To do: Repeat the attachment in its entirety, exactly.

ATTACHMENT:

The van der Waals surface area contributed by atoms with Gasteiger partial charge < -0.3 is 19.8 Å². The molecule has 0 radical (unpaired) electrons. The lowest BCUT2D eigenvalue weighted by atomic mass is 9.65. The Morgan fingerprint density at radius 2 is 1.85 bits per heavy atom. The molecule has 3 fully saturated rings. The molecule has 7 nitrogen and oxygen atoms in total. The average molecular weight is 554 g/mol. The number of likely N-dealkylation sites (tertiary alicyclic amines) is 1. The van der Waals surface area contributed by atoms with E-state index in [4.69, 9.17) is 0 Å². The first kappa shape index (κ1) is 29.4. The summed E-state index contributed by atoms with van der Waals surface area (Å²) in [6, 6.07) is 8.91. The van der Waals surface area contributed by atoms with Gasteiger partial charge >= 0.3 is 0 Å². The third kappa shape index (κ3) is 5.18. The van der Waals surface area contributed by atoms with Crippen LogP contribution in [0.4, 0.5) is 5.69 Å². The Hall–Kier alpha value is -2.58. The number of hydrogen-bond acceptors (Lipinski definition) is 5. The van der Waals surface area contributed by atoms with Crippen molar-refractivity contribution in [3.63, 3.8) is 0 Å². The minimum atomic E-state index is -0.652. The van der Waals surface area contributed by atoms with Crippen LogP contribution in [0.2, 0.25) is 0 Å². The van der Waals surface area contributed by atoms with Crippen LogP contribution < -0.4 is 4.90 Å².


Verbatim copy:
The van der Waals surface area contributed by atoms with Gasteiger partial charge < -0.3 is 19.8 Å². The molecule has 0 radical (unpaired) electrons. The lowest BCUT2D eigenvalue weighted by atomic mass is 9.65. The Morgan fingerprint density at radius 2 is 1.85 bits per heavy atom. The molecule has 3 fully saturated rings. The molecule has 7 nitrogen and oxygen atoms in total. The average molecular weight is 554 g/mol. The number of likely N-dealkylation sites (tertiary alicyclic amines) is 1. The van der Waals surface area contributed by atoms with E-state index in [4.69, 9.17) is 0 Å². The first kappa shape index (κ1) is 29.4. The summed E-state index contributed by atoms with van der Waals surface area (Å²) in [6, 6.07) is 8.91. The van der Waals surface area contributed by atoms with Gasteiger partial charge >= 0.3 is 0 Å². The third kappa shape index (κ3) is 5.18. The van der Waals surface area contributed by atoms with Crippen LogP contribution in [0.4, 0.5) is 5.69 Å². The Hall–Kier alpha value is -2.58. The number of hydrogen-bond acceptors (Lipinski definition) is 5. The van der Waals surface area contributed by atoms with Crippen molar-refractivity contribution in [3.63, 3.8) is 0 Å². The minimum atomic E-state index is -0.652. The van der Waals surface area contributed by atoms with Crippen LogP contribution in [0.2, 0.25) is 0 Å². The van der Waals surface area contributed by atoms with Crippen LogP contribution < -0.4 is 4.90 Å².